The gardens of Nijo Castle comprise three styles. From the Edo period, there is Ninomaru Garden, from the Meiji period, there is Honmaru Garden, and from the Showa period there is Seiryu Garden.Landscaping stones are placed around the pond with a central island in Ninomaru Garden, which faces the private residencies and the great hall. Although it cannot be seen by tourists from the great hall, this garden was made so that a vast landscape could originally be seen from the hall. This garden is one of the foremost examples of daimyo-style gardens. Honmaru Garden was made according to the instructions of the Emperor Meiji. Seiryu Garden was constructed in 1965 as a combination of Japanese and Western styles. In 2005, in the Journal of Japanese Gardens, a specialist American publication about Japanese gardens, Seiryu Garden was ranked fifth and Ninomaru garden was ranked tenth. In 2006, Seiryu Garden was sixth and Ninomaru Garden was eighth. Viewing the gardens is possible, but entrance is restricted. The gardens are opened to the public during various events, including the end of the year holiday. Please check the website for details.
Admission: Adult: ¥ 600 / Child: ¥ 200
- Guidebook from Planetyze about Nijo Castle
- Reviews from TripAdvisor about Nijo Castle
- Tours of Nijo Castle
(image by upload.wikimedia.org)
Kanazawa Mido Hall, which was once a Pure Land Buddhist temple, was invaded and taken over by General Morimasa Sakuma under orders of Nobunaga Oda. Afterwards, building of a castle began from 1583 under Toshiie Maeda, the head of the Kaga clan. However, following the loss of the castle tower from fire due to a lightning strike in 1602, only the watchtower and palace were re-built. But then another fire occurred which led to more re-building without the castle tower ever being resurrected, and even now it (inner citadel) exists only as remains of a demolished site. Currently, Kanazawa Castle is undergoing restorative construction so that it can be passed onto future generations as an important historical cultural property. In 2001, restoration of the Hishi Yagura watchtower, the Gojikken Nagaya warehouse and the Hashizume-mon Tsuzuki Yagura watchtower and command post was completed to become symbols of Kanazawa Castle which boasts an area of 1894.23 sq. meters. These buildings were protection against enemies during war, so there were latticed windows for stone-throwing and guns, mortared walls painted in white, and walls covered in square tiles jointed with raised plaster constructed against fire which were seen everywhere as a protective function. In addition, the Ishikawa-mon Gate and the Sanjikken Nagaya warehouse have been designated as Important Cultural Properties.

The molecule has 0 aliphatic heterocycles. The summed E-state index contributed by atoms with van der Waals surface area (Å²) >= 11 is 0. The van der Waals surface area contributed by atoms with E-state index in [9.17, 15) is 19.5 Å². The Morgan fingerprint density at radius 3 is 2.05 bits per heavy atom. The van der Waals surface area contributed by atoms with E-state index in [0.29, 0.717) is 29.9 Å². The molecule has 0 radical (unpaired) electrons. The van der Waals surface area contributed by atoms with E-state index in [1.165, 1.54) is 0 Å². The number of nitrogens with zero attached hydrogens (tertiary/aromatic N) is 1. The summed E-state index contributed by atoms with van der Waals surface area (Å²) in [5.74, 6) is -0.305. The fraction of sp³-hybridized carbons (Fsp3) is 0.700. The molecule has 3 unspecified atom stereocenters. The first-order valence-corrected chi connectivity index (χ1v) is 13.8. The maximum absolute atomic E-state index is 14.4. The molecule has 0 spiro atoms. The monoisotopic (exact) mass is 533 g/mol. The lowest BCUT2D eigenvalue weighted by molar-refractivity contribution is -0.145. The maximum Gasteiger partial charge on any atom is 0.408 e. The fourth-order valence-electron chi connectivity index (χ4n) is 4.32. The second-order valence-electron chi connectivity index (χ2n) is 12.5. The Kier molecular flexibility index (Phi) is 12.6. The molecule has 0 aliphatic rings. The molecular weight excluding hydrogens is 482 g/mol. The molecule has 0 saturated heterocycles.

One attractive point about Kanazawa Castle is its diverse stone walls. Because of the different uses of the stone walls depending on the place and the repeated reconstruction, you can view completely different types of stone wall within the vast grounds so that the castle has also been called a stone wall museum. You can walk and observe at your own pace through the large site and can also tour the adjacent Kenroku-en, one of Japan’s Three Great Gardens, which was also constructed by the same head of the Kaga clan.
- Guidebook from Planetyze about Kanazawa Castle
- Reviews from TripAdvisor about Kanazawa Castle
- Tours of Kanazawa Castle
(image by flickr.com)
Hiroshima Castle is a 15-minute walk either from the JR Hiroshima Station or from the Atomic Bomb Dome. The castle was completed in 1589. It is said that a feudal lord during the Warring States period, Terumoto Mori, initiated the construction of the castle after feeling the necessity of having one following a visit to the Osaka Castle upon an invitation from Hideyoshi Toyotomi, a preeminent feudal lord who eventually brought an end to the Warring States period. Though it was designated as a National Treasure in 1931, it was blown out by the atomic bombing in 1945. The tower keep (tenshukaku) was restored completely by the 1958 restoration construction project; however, the exterior is made by concrete. Inside the tower keep is a museum of history that introduces the samurai (buke) culture. The most popular attraction at the museum is the space where visitors can try out wearing samurai clothes and helmets and take pictures freely without being attended by staff members.